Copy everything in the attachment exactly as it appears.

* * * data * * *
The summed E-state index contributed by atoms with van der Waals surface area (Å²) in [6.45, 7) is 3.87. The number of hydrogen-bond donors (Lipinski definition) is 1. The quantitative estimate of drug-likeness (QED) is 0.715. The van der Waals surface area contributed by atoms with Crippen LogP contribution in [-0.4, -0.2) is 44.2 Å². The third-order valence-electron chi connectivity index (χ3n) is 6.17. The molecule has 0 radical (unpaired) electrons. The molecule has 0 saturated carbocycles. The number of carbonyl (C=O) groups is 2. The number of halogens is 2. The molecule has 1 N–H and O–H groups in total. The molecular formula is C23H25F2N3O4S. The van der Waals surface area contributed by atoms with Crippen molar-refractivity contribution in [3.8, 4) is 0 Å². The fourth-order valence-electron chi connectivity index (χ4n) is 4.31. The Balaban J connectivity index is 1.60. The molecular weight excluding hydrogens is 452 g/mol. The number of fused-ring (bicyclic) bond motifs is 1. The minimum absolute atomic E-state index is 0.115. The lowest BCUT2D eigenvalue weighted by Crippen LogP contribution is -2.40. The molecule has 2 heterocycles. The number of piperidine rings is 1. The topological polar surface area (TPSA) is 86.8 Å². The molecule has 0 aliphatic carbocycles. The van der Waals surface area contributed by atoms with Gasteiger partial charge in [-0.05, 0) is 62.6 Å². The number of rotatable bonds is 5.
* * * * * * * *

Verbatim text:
The summed E-state index contributed by atoms with van der Waals surface area (Å²) in [6.45, 7) is 3.87. The number of hydrogen-bond donors (Lipinski definition) is 1. The quantitative estimate of drug-likeness (QED) is 0.715. The van der Waals surface area contributed by atoms with Crippen LogP contribution in [-0.4, -0.2) is 44.2 Å². The third-order valence-electron chi connectivity index (χ3n) is 6.17. The molecule has 0 radical (unpaired) electrons. The molecule has 0 saturated carbocycles. The number of carbonyl (C=O) groups is 2. The number of halogens is 2. The molecule has 1 N–H and O–H groups in total. The molecular formula is C23H25F2N3O4S. The van der Waals surface area contributed by atoms with Crippen molar-refractivity contribution in [3.8, 4) is 0 Å². The fourth-order valence-electron chi connectivity index (χ4n) is 4.31. The Balaban J connectivity index is 1.60. The molecular weight excluding hydrogens is 452 g/mol. The number of fused-ring (bicyclic) bond motifs is 1. The minimum absolute atomic E-state index is 0.115. The lowest BCUT2D eigenvalue weighted by Crippen LogP contribution is -2.40. The molecule has 2 heterocycles. The number of piperidine rings is 1. The topological polar surface area (TPSA) is 86.8 Å². The molecule has 0 aliphatic carbocycles. The van der Waals surface area contributed by atoms with Gasteiger partial charge in [-0.05, 0) is 62.6 Å². The number of rotatable bonds is 5.